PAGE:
Scientists from Albert Einstein College of Medicine in New York found why one's appetite was reduced after exercise, using a mouse model.
A study published on Tuesday in the open-access journal PLOS Biology said exercise could heat up the hypothalamus to drive down food intake.
Short-term appetite suppression is a well-known consequence of vigorous exercise, but the physiological mechanism behind it has been unclear, according to Jae Hoon Jeong, the paper's first author.
Scientists suggested that one likely mediator of the effect was the hypothalamus, a region of the forebrain that integrates many different kinds of signals from the body, including hormones, nutrients, and temperature, to produce homeostatic responses such as feeding or food avoidance.
Many of those responses are driven by cells of the hypothalamic arcuate nucleus, but these cells have not previously been shown to possess a key temperature sensor found elsewhere in the hypothalamus, called the TRPV1-like receptor or transient receptor potential vanilloid 1 receptor-like receptor).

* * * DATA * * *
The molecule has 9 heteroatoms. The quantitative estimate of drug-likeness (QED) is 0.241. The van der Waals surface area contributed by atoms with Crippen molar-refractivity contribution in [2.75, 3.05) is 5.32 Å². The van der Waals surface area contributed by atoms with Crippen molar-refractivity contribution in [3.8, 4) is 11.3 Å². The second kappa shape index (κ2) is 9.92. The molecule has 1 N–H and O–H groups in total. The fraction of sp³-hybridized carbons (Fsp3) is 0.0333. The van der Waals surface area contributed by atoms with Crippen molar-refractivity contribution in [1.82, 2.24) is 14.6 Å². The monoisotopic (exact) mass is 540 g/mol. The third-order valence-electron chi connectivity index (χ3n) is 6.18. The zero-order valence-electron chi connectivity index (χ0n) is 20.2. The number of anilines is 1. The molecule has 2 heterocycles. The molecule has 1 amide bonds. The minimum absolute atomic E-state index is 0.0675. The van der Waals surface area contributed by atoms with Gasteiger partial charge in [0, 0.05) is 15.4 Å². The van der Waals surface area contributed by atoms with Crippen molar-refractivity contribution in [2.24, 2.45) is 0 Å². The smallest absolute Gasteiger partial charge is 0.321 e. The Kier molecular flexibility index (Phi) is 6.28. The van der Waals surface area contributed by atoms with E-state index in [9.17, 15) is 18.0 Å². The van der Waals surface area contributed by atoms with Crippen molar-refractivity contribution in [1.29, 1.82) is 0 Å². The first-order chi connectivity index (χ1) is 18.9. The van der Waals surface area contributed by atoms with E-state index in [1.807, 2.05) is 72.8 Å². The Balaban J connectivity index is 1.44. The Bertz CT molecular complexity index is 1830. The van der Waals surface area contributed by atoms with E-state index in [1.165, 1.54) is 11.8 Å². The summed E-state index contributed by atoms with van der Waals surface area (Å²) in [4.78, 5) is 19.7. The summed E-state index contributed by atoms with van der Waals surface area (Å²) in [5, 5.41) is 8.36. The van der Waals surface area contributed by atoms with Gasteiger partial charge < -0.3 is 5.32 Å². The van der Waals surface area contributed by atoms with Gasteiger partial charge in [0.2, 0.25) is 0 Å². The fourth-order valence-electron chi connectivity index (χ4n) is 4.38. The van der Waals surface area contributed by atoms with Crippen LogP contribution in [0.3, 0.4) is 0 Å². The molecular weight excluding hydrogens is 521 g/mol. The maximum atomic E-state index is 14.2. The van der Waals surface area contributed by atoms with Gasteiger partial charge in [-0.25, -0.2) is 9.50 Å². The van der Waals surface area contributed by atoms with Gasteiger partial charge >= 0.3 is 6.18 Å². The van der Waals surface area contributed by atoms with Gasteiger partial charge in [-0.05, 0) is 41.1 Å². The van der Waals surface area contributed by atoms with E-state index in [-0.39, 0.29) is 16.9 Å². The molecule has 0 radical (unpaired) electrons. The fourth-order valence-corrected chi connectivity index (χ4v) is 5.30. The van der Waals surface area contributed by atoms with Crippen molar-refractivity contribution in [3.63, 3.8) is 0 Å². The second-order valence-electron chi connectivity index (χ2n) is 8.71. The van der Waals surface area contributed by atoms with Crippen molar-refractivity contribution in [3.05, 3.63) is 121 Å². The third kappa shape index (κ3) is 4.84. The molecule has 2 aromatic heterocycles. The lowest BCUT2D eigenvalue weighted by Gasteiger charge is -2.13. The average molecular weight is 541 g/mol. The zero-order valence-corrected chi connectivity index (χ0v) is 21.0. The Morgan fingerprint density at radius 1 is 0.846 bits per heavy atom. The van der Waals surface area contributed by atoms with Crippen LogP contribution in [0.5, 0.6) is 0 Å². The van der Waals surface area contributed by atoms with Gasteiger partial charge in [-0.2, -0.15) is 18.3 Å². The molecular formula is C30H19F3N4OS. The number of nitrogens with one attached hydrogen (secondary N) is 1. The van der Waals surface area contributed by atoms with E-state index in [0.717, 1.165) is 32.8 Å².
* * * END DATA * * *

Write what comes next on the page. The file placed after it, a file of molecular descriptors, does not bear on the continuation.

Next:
The authors first showed that food-suppressing proopiomelanocortin (POMC) neurons in the arcuate nucleus express these receptors.
Next, they showed that POMC neuron activity increased in response to a rise in temperature. This response could be prevented either by blocking the receptor with a chemical antagonist or preventing its expression through genetic means.
When capsaicin, a hot pepper extract that also activates the TRPV1-like receptor was administered into the arcuate nucleus, the mice reduced the amount of food they ate for up to 12 hours.
This effect could be mitigated by blocking the receptor or preventing its expression before capsaicin administration.
Finally, the authors showed that exercise increased the temperature in the arcuate nucleus within 20 minutes of the onset of exercise, and that temperature remained elevated for more than one hour.
At the end of 40 minutes of exercise, mice spontaneously reduced their food intake by about 50 percent compared to non-exercised mice. Blocking the receptor or preventing its expression abolished this difference.
"Our results support the interpretation that arcuate nucleus cells of the hypothalamus have the ability to respond not only to hormones and nutrients, but also to temperature," Young-Hwan Jo, the paper's senior author, said. "We believe these cells are likely to play a role in suppressing food intake in response to exercise."